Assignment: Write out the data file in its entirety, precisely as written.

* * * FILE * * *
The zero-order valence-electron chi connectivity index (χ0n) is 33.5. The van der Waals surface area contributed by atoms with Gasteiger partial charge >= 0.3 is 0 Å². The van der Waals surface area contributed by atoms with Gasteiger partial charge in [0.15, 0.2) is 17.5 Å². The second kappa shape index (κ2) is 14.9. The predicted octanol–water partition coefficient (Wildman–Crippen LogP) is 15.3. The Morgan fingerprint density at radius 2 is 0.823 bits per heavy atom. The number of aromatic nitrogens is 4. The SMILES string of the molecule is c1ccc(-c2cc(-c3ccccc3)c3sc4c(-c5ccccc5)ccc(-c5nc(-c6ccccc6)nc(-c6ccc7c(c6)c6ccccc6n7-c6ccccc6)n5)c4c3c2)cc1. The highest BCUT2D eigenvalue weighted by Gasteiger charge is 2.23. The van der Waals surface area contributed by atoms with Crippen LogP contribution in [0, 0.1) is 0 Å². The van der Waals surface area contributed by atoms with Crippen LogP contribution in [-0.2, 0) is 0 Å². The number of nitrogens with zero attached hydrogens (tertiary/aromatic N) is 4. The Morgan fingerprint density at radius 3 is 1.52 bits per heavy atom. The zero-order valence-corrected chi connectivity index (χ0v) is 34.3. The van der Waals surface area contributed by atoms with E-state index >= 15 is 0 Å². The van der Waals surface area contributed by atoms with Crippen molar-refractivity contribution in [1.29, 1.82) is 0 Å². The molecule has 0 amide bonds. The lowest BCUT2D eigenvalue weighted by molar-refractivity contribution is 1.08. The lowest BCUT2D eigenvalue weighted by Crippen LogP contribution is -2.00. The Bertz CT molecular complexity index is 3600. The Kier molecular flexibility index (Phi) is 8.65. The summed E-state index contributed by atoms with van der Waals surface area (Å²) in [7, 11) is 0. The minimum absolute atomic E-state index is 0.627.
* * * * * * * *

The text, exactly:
The zero-order valence-electron chi connectivity index (χ0n) is 33.5. The van der Waals surface area contributed by atoms with Gasteiger partial charge >= 0.3 is 0 Å². The van der Waals surface area contributed by atoms with Gasteiger partial charge in [0.15, 0.2) is 17.5 Å². The second kappa shape index (κ2) is 14.9. The predicted octanol–water partition coefficient (Wildman–Crippen LogP) is 15.3. The Morgan fingerprint density at radius 2 is 0.823 bits per heavy atom. The number of aromatic nitrogens is 4. The SMILES string of the molecule is c1ccc(-c2cc(-c3ccccc3)c3sc4c(-c5ccccc5)ccc(-c5nc(-c6ccccc6)nc(-c6ccc7c(c6)c6ccccc6n7-c6ccccc6)n5)c4c3c2)cc1. The highest BCUT2D eigenvalue weighted by Gasteiger charge is 2.23. The van der Waals surface area contributed by atoms with Crippen LogP contribution in [0, 0.1) is 0 Å². The van der Waals surface area contributed by atoms with Crippen LogP contribution in [-0.2, 0) is 0 Å². The number of nitrogens with zero attached hydrogens (tertiary/aromatic N) is 4. The Morgan fingerprint density at radius 3 is 1.52 bits per heavy atom. The zero-order valence-corrected chi connectivity index (χ0v) is 34.3. The van der Waals surface area contributed by atoms with E-state index >= 15 is 0 Å². The van der Waals surface area contributed by atoms with Crippen molar-refractivity contribution in [1.29, 1.82) is 0 Å². The molecule has 0 amide bonds. The lowest BCUT2D eigenvalue weighted by molar-refractivity contribution is 1.08. The lowest BCUT2D eigenvalue weighted by Crippen LogP contribution is -2.00. The Bertz CT molecular complexity index is 3600. The Kier molecular flexibility index (Phi) is 8.65. The summed E-state index contributed by atoms with van der Waals surface area (Å²) in [7, 11) is 0. The minimum absolute atomic E-state index is 0.627.